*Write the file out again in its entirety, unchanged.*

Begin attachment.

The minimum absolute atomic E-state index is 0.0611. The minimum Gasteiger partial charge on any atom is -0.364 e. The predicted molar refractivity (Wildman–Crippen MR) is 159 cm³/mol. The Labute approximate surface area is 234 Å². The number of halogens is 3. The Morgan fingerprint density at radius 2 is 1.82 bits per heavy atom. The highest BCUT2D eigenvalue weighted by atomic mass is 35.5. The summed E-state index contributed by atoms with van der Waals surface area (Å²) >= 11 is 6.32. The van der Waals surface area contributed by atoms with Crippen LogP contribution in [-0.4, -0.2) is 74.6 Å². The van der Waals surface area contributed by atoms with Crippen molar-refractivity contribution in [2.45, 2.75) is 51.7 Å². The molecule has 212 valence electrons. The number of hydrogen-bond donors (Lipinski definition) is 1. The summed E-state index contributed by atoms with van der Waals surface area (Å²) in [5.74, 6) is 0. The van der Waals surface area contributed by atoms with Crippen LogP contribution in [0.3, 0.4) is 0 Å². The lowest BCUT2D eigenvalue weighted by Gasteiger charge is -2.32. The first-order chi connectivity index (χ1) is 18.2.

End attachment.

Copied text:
The minimum absolute atomic E-state index is 0.0611. The minimum Gasteiger partial charge on any atom is -0.364 e. The predicted molar refractivity (Wildman–Crippen MR) is 159 cm³/mol. The Labute approximate surface area is 234 Å². The number of halogens is 3. The Morgan fingerprint density at radius 2 is 1.82 bits per heavy atom. The highest BCUT2D eigenvalue weighted by atomic mass is 35.5. The summed E-state index contributed by atoms with van der Waals surface area (Å²) >= 11 is 6.32. The van der Waals surface area contributed by atoms with Crippen LogP contribution in [-0.4, -0.2) is 74.6 Å². The van der Waals surface area contributed by atoms with Crippen molar-refractivity contribution in [2.45, 2.75) is 51.7 Å². The molecule has 212 valence electrons. The number of hydrogen-bond donors (Lipinski definition) is 1. The summed E-state index contributed by atoms with van der Waals surface area (Å²) in [5.74, 6) is 0. The van der Waals surface area contributed by atoms with Crippen LogP contribution in [0.3, 0.4) is 0 Å². The lowest BCUT2D eigenvalue weighted by Gasteiger charge is -2.32. The first-order chi connectivity index (χ1) is 18.2.